OU's Lamb focused on little things

Oklahoma receiver CeeDee Lamb celebrates a touchdown during the Sooners’ game against Kansas State last season at Oklahoma-Gaylord Family Memorial Stadium.

ARLINGTON, Texas — CeeDee Lamb looks a year older and a year thicker.

Last summer, teammates and reporters marveled at the Oklahoma junior receiver’s physical transformation following his freshman campaign. Those advances are similar this season — a little more weight, a little less fat.

But he still remembers running a much thinner body through his first fall camp in Norman.

“I would do something good, but it wouldn’t be fast enough,” Lamb said at Big 12 football media days this week. “For receivers, we have releases to get off jams. For mine, it would be too slow, and the quarterback would be on the next receiver because I was too long on my release.”

Ever since, despite a reputation for highlight-reel catches and long touchdowns, Lamb says his quest has been about little things.

“Just adding more tools to my inventory,” Lamb said. “My freshman year, the things I did in high school weren’t going to work. I’m still adding more to my game.”

He figures to be a high-round NFL Draft pick in 2020. But one small improvement could be enough to place Lamb in an exclusive category with OU’s all-time best receivers. He and teammate Grant Calcaterra were placed on the Biletnkoff Award watch list released Thursday as preseason candidates for college football’s top pass-catcher honor.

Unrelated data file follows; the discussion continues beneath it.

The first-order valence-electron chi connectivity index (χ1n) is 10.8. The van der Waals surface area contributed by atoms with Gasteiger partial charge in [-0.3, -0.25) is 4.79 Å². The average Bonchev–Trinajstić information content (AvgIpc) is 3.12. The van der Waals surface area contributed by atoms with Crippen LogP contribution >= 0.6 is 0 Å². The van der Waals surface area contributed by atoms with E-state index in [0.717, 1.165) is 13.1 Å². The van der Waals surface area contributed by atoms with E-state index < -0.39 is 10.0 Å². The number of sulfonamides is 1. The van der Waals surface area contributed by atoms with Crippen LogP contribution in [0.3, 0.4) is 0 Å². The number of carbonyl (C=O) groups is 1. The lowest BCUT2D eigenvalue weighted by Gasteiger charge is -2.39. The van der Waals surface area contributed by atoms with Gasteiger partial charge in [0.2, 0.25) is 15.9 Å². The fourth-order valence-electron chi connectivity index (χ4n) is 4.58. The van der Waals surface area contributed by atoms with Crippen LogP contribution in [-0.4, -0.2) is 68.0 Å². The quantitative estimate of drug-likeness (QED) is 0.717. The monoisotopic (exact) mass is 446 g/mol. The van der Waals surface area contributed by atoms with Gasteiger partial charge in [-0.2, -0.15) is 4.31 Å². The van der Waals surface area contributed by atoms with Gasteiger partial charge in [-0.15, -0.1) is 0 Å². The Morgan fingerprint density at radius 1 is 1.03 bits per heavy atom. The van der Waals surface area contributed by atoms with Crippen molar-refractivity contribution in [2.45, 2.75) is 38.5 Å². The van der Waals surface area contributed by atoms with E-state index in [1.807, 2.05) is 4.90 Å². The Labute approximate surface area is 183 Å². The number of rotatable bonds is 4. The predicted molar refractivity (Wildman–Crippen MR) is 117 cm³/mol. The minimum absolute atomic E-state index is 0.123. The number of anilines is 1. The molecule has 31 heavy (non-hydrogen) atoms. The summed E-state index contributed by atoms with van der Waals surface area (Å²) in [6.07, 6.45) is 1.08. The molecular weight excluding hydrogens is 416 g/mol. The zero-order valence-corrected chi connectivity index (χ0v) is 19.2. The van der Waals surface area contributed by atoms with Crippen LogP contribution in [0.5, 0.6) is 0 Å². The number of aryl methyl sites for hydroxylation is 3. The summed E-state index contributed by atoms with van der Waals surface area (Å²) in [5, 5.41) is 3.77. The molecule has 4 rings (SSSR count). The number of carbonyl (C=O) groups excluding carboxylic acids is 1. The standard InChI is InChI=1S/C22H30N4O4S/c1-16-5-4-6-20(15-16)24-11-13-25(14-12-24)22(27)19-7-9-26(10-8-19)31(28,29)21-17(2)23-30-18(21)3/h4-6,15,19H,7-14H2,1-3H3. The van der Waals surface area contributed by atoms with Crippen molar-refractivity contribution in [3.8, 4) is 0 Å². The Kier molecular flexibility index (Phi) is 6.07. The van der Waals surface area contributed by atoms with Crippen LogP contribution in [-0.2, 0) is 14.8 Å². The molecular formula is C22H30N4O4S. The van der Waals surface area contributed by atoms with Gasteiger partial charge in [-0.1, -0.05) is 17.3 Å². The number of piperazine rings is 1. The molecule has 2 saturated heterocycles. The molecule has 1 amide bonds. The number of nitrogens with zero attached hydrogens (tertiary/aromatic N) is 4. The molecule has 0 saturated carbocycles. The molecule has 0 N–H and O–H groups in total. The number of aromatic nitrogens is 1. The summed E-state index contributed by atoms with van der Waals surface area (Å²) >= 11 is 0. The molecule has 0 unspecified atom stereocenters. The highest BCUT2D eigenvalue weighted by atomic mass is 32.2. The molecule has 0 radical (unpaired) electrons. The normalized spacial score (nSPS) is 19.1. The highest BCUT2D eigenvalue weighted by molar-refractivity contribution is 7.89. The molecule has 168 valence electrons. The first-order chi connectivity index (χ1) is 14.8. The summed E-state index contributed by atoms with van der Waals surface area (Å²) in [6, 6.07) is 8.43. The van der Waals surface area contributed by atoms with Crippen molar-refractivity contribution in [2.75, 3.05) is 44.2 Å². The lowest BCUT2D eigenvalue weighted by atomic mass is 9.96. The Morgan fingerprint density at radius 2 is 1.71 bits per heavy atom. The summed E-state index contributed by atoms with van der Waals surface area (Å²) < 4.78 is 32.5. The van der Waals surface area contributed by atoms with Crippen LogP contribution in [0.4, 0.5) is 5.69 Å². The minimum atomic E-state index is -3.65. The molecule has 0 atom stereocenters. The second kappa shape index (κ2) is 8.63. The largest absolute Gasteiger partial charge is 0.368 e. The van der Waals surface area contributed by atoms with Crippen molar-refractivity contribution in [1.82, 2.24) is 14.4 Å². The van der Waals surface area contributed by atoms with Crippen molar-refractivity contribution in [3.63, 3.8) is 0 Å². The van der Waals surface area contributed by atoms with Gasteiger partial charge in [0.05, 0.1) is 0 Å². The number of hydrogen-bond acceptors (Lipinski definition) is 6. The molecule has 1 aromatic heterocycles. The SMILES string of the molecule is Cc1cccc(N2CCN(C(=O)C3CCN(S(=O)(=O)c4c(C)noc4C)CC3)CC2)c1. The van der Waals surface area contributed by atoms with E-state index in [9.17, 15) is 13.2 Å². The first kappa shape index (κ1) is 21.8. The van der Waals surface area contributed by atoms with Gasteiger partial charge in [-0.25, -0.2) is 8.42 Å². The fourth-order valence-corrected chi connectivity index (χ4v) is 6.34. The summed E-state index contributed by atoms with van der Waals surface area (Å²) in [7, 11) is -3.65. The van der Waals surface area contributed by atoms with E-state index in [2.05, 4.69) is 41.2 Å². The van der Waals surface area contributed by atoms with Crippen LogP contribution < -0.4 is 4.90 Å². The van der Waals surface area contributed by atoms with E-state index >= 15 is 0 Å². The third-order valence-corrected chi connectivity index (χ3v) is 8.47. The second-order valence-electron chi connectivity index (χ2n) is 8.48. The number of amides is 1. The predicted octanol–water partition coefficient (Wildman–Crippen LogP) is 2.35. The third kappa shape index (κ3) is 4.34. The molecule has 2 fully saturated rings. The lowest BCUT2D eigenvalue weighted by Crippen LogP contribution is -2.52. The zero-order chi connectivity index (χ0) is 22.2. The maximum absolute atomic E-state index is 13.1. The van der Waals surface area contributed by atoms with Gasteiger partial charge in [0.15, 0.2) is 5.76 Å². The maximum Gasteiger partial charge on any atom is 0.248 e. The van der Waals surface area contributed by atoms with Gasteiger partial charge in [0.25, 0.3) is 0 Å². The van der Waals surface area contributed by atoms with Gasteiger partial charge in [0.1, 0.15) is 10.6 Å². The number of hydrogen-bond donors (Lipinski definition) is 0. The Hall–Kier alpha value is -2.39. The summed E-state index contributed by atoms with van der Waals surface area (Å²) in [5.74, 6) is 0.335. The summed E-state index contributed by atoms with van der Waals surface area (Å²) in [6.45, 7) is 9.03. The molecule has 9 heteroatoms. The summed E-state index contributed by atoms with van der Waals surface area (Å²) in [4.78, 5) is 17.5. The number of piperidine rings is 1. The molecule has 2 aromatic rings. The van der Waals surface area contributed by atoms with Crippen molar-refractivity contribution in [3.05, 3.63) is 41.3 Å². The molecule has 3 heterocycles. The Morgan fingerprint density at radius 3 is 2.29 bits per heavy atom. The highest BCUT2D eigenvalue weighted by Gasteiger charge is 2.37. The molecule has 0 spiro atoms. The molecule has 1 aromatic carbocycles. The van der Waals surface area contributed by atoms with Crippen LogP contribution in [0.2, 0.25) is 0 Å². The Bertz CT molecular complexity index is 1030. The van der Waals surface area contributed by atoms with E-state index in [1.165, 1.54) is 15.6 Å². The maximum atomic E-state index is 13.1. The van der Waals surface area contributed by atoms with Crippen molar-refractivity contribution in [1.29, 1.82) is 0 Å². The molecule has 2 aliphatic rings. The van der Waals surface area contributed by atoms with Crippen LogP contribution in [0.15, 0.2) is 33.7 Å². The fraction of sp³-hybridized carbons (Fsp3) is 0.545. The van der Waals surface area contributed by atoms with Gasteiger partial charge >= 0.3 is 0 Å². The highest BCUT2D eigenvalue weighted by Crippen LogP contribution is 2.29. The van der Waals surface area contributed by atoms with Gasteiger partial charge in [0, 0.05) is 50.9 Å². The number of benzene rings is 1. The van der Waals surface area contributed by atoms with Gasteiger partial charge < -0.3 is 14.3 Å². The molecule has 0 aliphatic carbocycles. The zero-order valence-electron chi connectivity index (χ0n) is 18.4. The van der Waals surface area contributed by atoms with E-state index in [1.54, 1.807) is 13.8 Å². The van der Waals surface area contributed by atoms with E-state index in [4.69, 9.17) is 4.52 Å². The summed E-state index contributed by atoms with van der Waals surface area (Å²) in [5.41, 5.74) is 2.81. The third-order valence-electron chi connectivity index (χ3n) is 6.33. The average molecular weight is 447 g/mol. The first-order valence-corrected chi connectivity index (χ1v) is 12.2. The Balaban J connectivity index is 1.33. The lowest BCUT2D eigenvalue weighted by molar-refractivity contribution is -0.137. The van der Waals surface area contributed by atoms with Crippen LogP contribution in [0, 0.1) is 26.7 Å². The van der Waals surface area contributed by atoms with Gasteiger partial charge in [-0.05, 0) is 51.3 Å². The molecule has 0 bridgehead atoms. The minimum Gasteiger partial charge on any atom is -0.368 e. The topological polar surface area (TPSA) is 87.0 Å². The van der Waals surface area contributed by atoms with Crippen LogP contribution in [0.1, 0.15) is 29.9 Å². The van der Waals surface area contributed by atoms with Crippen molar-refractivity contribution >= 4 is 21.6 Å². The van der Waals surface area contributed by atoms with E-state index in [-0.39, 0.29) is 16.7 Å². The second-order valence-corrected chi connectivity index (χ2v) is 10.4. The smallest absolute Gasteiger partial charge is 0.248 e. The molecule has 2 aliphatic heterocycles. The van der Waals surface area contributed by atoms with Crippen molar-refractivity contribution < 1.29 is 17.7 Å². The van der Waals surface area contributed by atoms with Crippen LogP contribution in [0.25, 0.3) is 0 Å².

Calcaterra’s talent is documented. Earlier this week at AT&T Stadium, Texas coach Tom Herman stopped mid-sentence and said. “It’s hard for me to watch that” when an image of the OU tight end’s game-clinching TD catch against the Longhorns flashed on the video screen.

But Lamb is still considered OU’s next major statistical threat at receiver, a game-changing athlete on the outside, even though last season the Biletnikoff voters left him out as a semifinalist. It wasn’t for lack of numbers — he caught 11 TDs and totaled 1,158 yards — or explosiveness.

The 6-foot-3, 191-pound former small forward from the Houston area drew attention with a catch that didn’t count against UCLA, when he palmed one of Kyler Murray’s passes near the sideline but was ruled out of bounds by a small margin. Images of the grab became smash hits on social media.

And it wasn’t that Lamb wouldn’t do the small stuff. His reputation as a lethal blocker has grown, to the point where he worried his peel-back block in the Orange Bowl against Alabama’s Mack Wilson — a move that was legal then, but was ruled a penalty in the offseason — would earn him an ejection.

Lamb wants to make strides to keep pace in a league that has produced seven past Biletnikoff winners and has several who could do so again this season. Oklahoma State’s Tylan Wallace was a finalist in 2018, and TCU’s Jalen Reagor and Texas Tech’s McLane Mannix are on the preseason list. Texas’ Colin Johnson could join them by midseason.

“The things you see like catching the ball and getting upfield or going up and catching a ball, those thing are expected as receivers,” Lamb said. “Catching in traffic, catching with your back turned, knowing where your defenders are — those are things you have to work on.”